— Kansas City: up 6.4 percent — Lenexa: up 7.6 percent — Manhattan: up 3.4 percent — Overland Park: down 0.3 percent — Salina: up 5.6 percent — Sedgwick County: up 3.1 percent — Topeka: up 2.1 percent
It will be an interesting year to watch retail sales in Lawrence. There’s lots of activity on south Iowa Street. This year will be the first full year for Dick’s Sporting Goods in the market, PetSmart just recently opened its store next to Dick’s at 27th and Iowa streets. As we previously reported, Ulta Beauty and the Boot Barn also are scheduled to open later this year at the 27th and Iowa street shopping center. Then, just down the road, Menards will open the largest home improvement center in the city near 31st and Iowa. There are multiple pad sites available around that store, although there haven’t been signs yet that tenants have been found for those spaces. And there also is development out west. Sprouts is opening a new grocery store just north of the Sixth and Wakarsusa interchange.
All those stores have the potential to generate significant amounts of sales tax revenue, so it will be interesting to watch whether Lawrence’s sales tax totals over the next couple of years rise significantly. There’s certainly been a debate among some about whether the new stores will add new sales to the Lawrence market or whether it will just shift existing sales around. The numbers probably won’t be definitive. (That’s a way of saying we’ll probably continue to argue about that point.)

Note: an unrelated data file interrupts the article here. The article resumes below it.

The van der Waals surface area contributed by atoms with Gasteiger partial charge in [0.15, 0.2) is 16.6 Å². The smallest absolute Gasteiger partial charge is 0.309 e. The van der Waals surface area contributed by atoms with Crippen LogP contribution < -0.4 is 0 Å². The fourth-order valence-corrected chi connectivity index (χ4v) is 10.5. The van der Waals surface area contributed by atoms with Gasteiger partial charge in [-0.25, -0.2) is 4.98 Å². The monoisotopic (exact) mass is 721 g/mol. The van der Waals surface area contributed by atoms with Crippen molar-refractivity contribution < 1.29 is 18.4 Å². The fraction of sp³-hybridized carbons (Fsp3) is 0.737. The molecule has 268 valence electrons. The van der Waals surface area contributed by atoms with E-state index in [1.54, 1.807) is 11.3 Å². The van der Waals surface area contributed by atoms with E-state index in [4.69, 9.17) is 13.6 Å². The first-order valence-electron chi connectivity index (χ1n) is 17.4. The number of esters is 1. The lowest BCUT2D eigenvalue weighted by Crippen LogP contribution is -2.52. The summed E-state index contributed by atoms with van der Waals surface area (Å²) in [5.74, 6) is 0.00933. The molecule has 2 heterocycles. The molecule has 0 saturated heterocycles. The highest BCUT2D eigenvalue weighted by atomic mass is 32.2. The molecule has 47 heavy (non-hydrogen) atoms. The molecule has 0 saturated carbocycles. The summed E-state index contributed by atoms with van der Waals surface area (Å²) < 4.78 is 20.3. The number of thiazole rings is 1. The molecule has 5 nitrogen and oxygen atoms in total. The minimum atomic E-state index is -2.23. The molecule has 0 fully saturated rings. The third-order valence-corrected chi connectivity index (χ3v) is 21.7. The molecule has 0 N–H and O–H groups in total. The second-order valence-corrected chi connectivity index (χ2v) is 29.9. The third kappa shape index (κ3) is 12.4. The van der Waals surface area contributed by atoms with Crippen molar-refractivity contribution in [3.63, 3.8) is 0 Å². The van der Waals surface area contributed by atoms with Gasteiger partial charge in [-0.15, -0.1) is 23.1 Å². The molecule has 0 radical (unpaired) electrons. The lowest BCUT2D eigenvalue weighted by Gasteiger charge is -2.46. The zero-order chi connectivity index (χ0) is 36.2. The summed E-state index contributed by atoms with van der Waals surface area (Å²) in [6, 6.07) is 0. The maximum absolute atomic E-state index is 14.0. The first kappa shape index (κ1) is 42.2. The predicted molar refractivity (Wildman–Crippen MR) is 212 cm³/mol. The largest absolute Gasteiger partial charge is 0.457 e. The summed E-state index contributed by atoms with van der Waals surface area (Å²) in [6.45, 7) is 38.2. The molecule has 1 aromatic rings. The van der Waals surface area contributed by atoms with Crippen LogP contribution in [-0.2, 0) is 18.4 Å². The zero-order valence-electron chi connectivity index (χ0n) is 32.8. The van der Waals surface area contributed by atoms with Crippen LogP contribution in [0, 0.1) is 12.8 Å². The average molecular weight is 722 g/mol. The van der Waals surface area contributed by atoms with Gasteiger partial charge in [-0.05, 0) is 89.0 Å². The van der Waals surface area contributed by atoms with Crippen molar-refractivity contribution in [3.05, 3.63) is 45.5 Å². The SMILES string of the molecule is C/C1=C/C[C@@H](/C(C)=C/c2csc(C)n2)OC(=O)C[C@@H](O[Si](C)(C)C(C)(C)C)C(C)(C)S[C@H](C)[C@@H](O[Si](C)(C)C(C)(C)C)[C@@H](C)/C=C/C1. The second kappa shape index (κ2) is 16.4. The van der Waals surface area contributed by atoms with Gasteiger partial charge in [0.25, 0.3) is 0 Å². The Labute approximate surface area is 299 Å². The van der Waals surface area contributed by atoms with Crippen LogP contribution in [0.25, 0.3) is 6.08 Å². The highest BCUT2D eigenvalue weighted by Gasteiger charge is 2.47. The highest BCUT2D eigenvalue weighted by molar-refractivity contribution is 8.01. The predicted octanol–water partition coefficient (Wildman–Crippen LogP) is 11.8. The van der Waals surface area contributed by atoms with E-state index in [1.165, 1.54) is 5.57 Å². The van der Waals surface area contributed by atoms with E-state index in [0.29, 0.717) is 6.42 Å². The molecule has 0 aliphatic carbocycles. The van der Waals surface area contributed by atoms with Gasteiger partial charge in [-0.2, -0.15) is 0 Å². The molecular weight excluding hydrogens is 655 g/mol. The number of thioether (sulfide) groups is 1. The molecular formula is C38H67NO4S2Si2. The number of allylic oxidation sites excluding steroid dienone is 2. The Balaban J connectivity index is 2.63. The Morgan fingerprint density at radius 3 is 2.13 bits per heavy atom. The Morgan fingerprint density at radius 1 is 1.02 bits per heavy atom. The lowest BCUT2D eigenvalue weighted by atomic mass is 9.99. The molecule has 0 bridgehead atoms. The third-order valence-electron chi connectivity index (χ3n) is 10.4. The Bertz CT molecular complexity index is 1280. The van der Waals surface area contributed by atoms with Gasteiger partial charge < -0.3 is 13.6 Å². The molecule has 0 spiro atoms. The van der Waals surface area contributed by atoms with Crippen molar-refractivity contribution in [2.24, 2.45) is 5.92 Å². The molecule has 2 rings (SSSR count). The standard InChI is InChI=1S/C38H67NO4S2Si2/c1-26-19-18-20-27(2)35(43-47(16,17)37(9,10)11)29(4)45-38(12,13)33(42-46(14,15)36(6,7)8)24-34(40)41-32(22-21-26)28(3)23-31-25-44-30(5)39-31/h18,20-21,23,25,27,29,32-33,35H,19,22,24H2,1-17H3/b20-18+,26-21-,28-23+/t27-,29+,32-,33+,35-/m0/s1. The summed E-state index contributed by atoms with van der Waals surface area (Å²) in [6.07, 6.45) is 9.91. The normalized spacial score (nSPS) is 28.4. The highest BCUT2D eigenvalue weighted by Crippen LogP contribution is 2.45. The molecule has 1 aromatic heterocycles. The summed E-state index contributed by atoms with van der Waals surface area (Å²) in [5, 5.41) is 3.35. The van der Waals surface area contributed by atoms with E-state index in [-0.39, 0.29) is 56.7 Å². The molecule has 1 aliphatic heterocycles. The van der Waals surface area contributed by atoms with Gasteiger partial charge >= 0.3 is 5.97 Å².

But thus far, retail sales in Lawrence are on an impressive run. In 2014, sales tax collections grew by 4.1 percent, which was the second fastest growth rate of the eight major cities that we track. That’s despite the fact that Lawrence continues to have per capita retail spending that is significantly less than other cities. In 2014, our per capita spending was $15,857. Fellow university community Manhattan had per capita spending of $19,236, or about 20 percent greater than Lawrence’s. Maybe Lawrence never will have per capita spending reach that level since we are so close to the major shopping areas in Kansas City.
But there certainly have been arguments that Lawrence can attract more outside-the-community shoppers from places such as Franklin County and Jefferson County who may find it more convenient to run into Lawrence than to deal with the larger crowds in Kansas City. If Lawrence could just increase its per capita spending — either through purchases made by Lawrence residents or by people outside the community coming here to shop — by 1 percent, it would add about $15 million in sales to the Lawrence economy. That $15 million in sales would add about $400,000 a year in new sales tax revenues to the city and county coffers.
If Lawrence somehow could grow its per capita spending levels to equal Manhattan’s, that would amount to about another $337 million a year in retail spending in the city. That would add about another $8.6 million to the sales tax coffers of the city and the county.
In other news and notes from around town: